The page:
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Speaking Volumes: Distinctive titles lay foundation for new Hub publishing house

The Boston Herald  |  March 28, 2003

Byline: Rosemary Herbert

He's youthful, handsome and surrounded by women of good taste.
No, he's not the new "Bachelor.''
The man in question is Stephen Hull, 45. Books are his passion. And to indulge that passion, he's spent more than a year putting his heart, soul, publishing industry experience and financial resources into founding the new, Boston-based publishing house Justin, Charles & Co.
" Basically, I'm giving it everything I've got,'' Hull said during an interview in his Park Plaza offices.
That's good news for readers and writers alike in a day and age when most important independent publishers of the past - Knopf, Farrar Straus & Giroux, Ecco and others - have been gobbled up by conglomerates whose business decisions are driven by the bottom line. High overhead has forced big publishers to take fewer chances on new writers, trim their lists of talented but modest-selling authors and cut back on line-by-line editing of the works they publish.
Another loss in the age of mega-publishing is a sense of the personality of each publishing line. Today a few imprints, such as Thomas Dunne Books/St. Martin's Press, reflect the taste of a powerful editor. Otherwise, it is difficult to predict the type of reading you will get from books issued by a particular publishing house.
Hull hopes his two decades of publishing experience will help him buck those trends and make sound business decisions, too. He has worked as a sales rep and development editor for Boston-based Little, Brown; marketing director and nonfiction editor for Zoland Books in Cambridge; and senior editor for Allyn & Bacon in Needham.
" I do have a business plan,'' he said, "but I hope it is designed to take advantage of a good confluence of my interests and publishing opportunities.''
The 13 books he is publishing in his first year represent his interest in jazz and blues, history, popular culture and mysteries.
Books already published include Patrick Dillon's "Gin: The Much-Lamented Death of Madame Geneva,'' about the 18th century gin craze, and English mystery writer Scarlett Thomas's "Dead Clever.'' Books to be published this spring include "White Male Heart,'' Ruaridh Nicoll's psychological thriller set in the Scottish highlands; "Blue Note Records,'' Richard Cooks' history of the great jazz label; and Boston writer Bill Eidson's edgy crime novel "The Repo,'' set in Charlestown and on the water.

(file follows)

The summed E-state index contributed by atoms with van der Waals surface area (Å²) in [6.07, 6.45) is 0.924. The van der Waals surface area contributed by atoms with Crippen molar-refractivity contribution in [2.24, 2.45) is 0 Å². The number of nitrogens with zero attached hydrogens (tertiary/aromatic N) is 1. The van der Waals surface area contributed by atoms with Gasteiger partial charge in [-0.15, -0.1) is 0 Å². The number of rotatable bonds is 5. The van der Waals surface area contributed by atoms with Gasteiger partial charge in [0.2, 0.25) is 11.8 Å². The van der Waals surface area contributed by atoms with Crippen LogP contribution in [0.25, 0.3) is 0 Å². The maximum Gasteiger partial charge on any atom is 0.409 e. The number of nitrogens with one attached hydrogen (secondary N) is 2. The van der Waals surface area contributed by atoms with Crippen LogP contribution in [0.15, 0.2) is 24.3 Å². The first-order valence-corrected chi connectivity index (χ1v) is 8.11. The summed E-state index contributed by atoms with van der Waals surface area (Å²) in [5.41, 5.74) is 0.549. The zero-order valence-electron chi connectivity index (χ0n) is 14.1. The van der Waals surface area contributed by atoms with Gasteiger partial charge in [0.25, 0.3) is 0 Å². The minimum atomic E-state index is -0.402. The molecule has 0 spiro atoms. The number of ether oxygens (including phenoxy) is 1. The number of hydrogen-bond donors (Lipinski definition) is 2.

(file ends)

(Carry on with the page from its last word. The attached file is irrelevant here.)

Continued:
About half of the new books were first published in England. By purchasing U.S. rights and ready-to-publish "set files'' for them, Hull also bought time to do careful line editing of brand-new manuscripts such as Eidson's.
Some of the titles were scouted out by Kim Hjelmgaard, Hull's staff member based in London. Others were acquired by Boston-based editor Carmen Mitchell. The mysteries were vetted by Cambridge bookstore owner Kate Mattes, whose "Kate's Mystery Books'' imprint appears on them.
Mattes said working with Hull is a dream come true. Other than asking herself whether a particular book would sell well in her store, she leaves the business decisions to Hull while she looks at manuscripts to see if they have something fresh to offer readers.
Hull admitted there have been better times to start a publishing house.
" If I could go back to 1957 and start publishing Henry Miller, I would do that,'' he said. But there are advantages to launching in a down economy, including the lower cost of borrowing capital and a great deal on his office space.
Justin, Charles & Co.'s location has its pluses, too. "Boston is traditionally the brain trust of the nation. It's easy to find high-quality people to work for us here,'' Hull said. "And Boston is a longtime publishing hub, with both a great tradition to live up to and many other houses in town - such as Houghton Mifflin, Beacon Press, David Godine, Pearson Education and the South End Press - all doing good work right beside us.''


Rosemary Herbert is the Boston Herald's book review editor.

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